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Learning Objectives Explain what money is.

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Presentation on theme: "Learning Objectives Explain what money is."— Presentation transcript:


2 Learning Objectives 13-01. Explain what money is.
Describe how banks create money. Demonstrate how the money multiplier works. We will review the chapter based on these objectives.

3 What Is “Money”? Money is a tool that greatly simplifies market transactions. No money? Transactions would be made using a barter system. Barter: the direct exchange of one good for another, without the use of money. Money acts as a medium of exchange. Sellers will accept it as payment for goods and services. Money: anything generally accepted as a medium of exchange. It might be useful to do a mind game: Have your students create a scene at a fast-food restaurant where only barter is allowed. Summarize by showing how much slower transactions would be … and how some transactions will not occur at all.

4 The Money Supply Anything that serves all the following purposes can be thought of as money: Medium of exchange: accepted as payment for goods and services (and debts). Store of value: can be held for future purchases. Standard of value: serves as a yardstick for measuring the prices of goods and services. Money needs to serve all three purposes. This eliminates credit cards as money, for example. See the next slide.

5 Modern Concepts Cash is obviously money because it fills all three purposes. Checking accounts perform the same market functions as cash. Debit cards act much like a check, so they are money. Online payment systems and credit cards do not. They can be a medium of exchange but do not fulfill the other purposes. The essence of money is not its physical form, but its ability to purchase goods and services. It might be time to explode a myth. Actual cash available is not sufficient to conduct all transactions. Most money is in the form of electronic data.

6 Composition of the Money Supply
Some bank accounts are better substitutes for cash than others. M1: cash and transactions accounts Transactions accounts include checking accounts and travelers checks. Money supply (M1): currency held by the public, plus balances in transactions accounts. M1 permits direct payment for goods and services. M1–most liquid form of money; most easily spendable. You might characterize asset liquidity as how easy is it to “flow through your fingers.” Water will easily–the most liquid form of H2O. Ice is a less liquid form of H2O; it has to be converted into water before it can flow through your fingers.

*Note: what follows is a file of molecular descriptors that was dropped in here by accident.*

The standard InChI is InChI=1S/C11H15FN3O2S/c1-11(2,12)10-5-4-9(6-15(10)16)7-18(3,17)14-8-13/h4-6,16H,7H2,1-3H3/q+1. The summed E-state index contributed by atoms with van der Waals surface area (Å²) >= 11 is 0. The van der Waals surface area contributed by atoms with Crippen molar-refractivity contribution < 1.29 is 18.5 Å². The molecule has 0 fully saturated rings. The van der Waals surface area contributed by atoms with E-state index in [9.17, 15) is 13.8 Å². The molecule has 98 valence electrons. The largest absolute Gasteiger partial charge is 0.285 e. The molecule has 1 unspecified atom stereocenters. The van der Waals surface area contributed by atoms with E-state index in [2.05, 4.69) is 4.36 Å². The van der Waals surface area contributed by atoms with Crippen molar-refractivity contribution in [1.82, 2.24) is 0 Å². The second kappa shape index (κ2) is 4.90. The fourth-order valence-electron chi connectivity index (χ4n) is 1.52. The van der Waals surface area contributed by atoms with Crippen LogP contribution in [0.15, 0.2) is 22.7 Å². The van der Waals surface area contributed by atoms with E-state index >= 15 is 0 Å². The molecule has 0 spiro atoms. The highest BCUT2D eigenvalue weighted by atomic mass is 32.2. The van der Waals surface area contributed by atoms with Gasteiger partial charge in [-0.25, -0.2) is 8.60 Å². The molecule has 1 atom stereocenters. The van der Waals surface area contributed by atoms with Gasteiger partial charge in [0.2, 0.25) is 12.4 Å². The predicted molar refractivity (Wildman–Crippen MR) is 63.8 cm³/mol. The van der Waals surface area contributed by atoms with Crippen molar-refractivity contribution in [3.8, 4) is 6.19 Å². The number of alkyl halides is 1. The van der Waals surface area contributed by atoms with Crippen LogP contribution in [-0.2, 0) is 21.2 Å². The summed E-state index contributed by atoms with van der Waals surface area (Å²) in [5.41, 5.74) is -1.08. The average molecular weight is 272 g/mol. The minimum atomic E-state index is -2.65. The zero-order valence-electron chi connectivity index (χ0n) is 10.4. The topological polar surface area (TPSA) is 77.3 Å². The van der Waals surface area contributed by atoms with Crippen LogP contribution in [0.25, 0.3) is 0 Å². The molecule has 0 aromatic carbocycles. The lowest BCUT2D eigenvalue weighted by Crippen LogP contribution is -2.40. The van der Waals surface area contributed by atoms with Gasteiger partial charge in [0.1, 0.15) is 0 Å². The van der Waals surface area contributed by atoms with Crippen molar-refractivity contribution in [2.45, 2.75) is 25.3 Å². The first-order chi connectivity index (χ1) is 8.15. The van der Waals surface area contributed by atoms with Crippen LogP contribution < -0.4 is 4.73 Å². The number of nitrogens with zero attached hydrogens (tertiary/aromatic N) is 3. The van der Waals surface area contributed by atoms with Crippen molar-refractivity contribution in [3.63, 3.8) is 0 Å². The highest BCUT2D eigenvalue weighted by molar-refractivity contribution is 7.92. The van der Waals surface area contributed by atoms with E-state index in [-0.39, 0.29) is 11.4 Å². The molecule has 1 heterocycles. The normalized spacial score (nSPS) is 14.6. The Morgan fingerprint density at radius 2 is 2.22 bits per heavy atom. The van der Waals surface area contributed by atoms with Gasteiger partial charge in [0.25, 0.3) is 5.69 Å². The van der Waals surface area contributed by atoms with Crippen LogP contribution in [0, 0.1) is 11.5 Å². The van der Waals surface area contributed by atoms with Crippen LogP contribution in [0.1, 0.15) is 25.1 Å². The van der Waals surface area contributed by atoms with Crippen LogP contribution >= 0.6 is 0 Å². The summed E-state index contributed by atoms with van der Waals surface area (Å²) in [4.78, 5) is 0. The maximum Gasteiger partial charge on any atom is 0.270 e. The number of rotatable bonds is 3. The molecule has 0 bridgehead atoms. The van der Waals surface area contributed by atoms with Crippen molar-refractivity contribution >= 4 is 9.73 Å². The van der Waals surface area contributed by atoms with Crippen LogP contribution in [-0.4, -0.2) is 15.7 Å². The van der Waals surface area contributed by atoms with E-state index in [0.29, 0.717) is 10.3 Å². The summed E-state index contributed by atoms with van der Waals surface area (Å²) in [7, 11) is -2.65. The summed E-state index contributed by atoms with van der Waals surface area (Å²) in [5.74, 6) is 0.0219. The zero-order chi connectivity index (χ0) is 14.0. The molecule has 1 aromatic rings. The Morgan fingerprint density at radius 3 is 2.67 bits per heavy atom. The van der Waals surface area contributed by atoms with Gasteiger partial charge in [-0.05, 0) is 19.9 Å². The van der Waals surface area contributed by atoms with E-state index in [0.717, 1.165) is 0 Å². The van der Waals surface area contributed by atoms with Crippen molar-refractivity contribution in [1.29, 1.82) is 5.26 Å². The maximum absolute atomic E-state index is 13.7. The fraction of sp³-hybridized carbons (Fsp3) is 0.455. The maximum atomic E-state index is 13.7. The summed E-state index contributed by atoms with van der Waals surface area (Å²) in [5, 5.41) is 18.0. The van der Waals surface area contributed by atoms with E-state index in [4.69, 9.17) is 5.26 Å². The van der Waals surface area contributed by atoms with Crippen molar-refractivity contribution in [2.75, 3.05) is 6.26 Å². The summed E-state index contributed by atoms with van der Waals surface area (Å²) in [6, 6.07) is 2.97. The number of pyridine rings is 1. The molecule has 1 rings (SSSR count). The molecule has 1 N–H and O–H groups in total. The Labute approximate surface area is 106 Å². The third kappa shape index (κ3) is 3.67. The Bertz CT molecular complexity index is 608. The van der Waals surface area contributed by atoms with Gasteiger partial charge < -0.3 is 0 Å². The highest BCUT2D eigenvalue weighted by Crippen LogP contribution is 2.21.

7 Composition of the Money Supply
M2: M1 plus savings accounts, etc. Savings account balances and money market mutual funds are almost as good a substitute for cash as transactions accounts. Money supply (M2): M1 plus balances in most savings accounts and money market mutual funds. M2 must be turned into M1 before it can be used to purchase goods and services. M2 is less liquid than M1; it has to be converted into M1 before it can be spent.

8 Composition of the Money Supply
Cash is about half of the M1 money supply. Most of the rest are transactions account balances. M2 is much larger than M1. People hold money in M2 accounts because they can earn some interest on these deposits. The sizes of these figures are sometimes a surprise to the students. It might be worthwhile to reassert the difference in size between cash and other money measures.

9 The Economic Importance of Money
How much money is available (the size of the money supply) affects consumers’ ability to purchase goods and services. This directly affects aggregate demand (AD). Here begins the connection between money available to spend and spending.

10 Creation of Money Cash is either printed or coined. But cash is a very small part of M2. How is the money in transactions accounts and savings accounts created? These bank accounts are not physical lumps of cash. They are computer data entries. A few keystrokes can increase or decrease the money in a bank account. Again, you might need to destroy another myth. The money you put in the bank is not just sitting there as a lump of cash waiting for you to come back and get it.

11 Creation of Money Banks create money by making loans.
Grant a loan and increase the borrowers’ checking account with a few keystrokes. Money is “created.” The bank’s ability to create money is limited by the Federal Reserve System (the “Fed”). Thus the Fed controls the basic money supply. This leads into the concept of fractional reserve banking as a control on the creation of money by banks when they make loans.